The Horniman Museum's aquarium is one of London's oldest surviving aquaria. Frederick Horniman is said to have been inspired to construct an aquarium in the Museum after viewing the Horniman Aquarium at the Great Exhibition site. Founded in 1903 under the supervision of eminent zoologist and ethnographer Alfred Cort Haddon (1855-1940). Haddon was a correspondent of Phillip Henry Gosse (1810-1888), the Victorian naturalist consulted by Charles Darwin.
An engraving from Gosse's 'Actinologia Britannica' (1860) showing Stomphia churchiae (found by Anne Church using a 'turbot dredge' in Loch Long) bottom left. Anne Church has been fictionalised as a character in Ann Lingard's novel 'Seaside Pleasures'
From P H Gosse's 'Actinologia Britannica', 1860; Gosse stripped off and plunged into a pool at Ilfracombe to collect the 'scarlet and gold madrepore, Balanophyllia' ( a cup coral), on the right of the picture.His friend Rev Charles Kingsley found the species later at Lundy. (More in Ann Lingard's novel, Seaside Pleasures.)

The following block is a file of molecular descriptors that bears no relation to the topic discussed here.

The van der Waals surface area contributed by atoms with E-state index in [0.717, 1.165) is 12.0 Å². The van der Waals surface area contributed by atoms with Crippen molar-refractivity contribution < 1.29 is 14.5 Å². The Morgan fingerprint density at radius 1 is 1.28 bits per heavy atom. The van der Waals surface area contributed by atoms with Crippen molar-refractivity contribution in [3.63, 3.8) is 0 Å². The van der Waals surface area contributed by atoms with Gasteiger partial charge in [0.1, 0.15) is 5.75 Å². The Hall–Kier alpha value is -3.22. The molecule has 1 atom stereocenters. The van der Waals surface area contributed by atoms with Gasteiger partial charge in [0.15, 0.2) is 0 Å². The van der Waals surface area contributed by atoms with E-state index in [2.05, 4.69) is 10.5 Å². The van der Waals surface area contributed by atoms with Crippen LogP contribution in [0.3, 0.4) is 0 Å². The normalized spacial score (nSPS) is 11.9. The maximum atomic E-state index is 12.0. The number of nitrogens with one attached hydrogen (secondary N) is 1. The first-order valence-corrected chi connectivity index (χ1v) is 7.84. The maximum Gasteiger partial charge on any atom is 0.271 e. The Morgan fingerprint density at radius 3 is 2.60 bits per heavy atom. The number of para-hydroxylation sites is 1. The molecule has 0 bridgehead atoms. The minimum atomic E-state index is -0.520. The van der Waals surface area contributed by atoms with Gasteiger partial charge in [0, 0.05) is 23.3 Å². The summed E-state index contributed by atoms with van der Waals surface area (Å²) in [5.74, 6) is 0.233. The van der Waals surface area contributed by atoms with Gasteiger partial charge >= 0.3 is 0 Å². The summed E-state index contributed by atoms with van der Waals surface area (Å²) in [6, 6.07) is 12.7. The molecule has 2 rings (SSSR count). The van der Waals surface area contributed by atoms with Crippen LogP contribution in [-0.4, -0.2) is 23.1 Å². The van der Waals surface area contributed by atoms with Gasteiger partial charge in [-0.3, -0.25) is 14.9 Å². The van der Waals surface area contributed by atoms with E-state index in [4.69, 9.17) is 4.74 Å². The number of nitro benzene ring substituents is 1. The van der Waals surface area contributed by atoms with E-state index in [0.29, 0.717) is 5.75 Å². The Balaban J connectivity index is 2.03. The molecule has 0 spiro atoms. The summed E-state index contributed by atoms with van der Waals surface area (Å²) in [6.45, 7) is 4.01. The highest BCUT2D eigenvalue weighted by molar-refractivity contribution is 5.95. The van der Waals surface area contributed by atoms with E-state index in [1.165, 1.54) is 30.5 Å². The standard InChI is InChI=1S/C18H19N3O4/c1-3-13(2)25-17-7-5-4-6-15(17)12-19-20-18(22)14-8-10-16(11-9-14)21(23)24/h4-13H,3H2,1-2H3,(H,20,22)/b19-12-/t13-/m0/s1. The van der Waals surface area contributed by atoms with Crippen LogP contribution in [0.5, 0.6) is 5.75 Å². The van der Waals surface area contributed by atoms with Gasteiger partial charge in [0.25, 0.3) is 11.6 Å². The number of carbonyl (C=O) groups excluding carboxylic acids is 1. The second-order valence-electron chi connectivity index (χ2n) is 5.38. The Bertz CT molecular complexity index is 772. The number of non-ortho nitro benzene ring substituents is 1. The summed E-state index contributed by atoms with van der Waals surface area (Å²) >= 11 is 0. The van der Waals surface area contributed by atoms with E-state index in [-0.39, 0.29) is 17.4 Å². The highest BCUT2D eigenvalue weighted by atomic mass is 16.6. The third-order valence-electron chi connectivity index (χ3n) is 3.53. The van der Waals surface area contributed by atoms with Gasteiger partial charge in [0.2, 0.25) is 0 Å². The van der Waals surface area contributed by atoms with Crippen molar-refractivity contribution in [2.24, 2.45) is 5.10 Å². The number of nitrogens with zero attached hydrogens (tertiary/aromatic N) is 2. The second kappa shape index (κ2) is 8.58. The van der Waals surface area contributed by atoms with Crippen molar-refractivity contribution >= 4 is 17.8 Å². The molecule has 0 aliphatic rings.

Sam Puckey's shell house, created circa 1940 in The Warren, Polperro, UK
Shell cornice, by Blott Kerr-Wilson; her favourite shells are mussel-shells. Read more, and see more images of mussels growing in the Solway Firth on http://www.solwayshorestories.co.uk/shore-stories/the-mussel-beds/
From the Illustrated London News 1854; in 1853 PH Gosse helped set up 7 tanks or marine 'aquaria' at the Zoological Society of London. 'How picturesque, how beautiful, how strange, how fantastic, how luxuriant', the ILN enthused.
The Contarini building in Venice: compare with the wentletrap shell. Photo by Rachel Lackie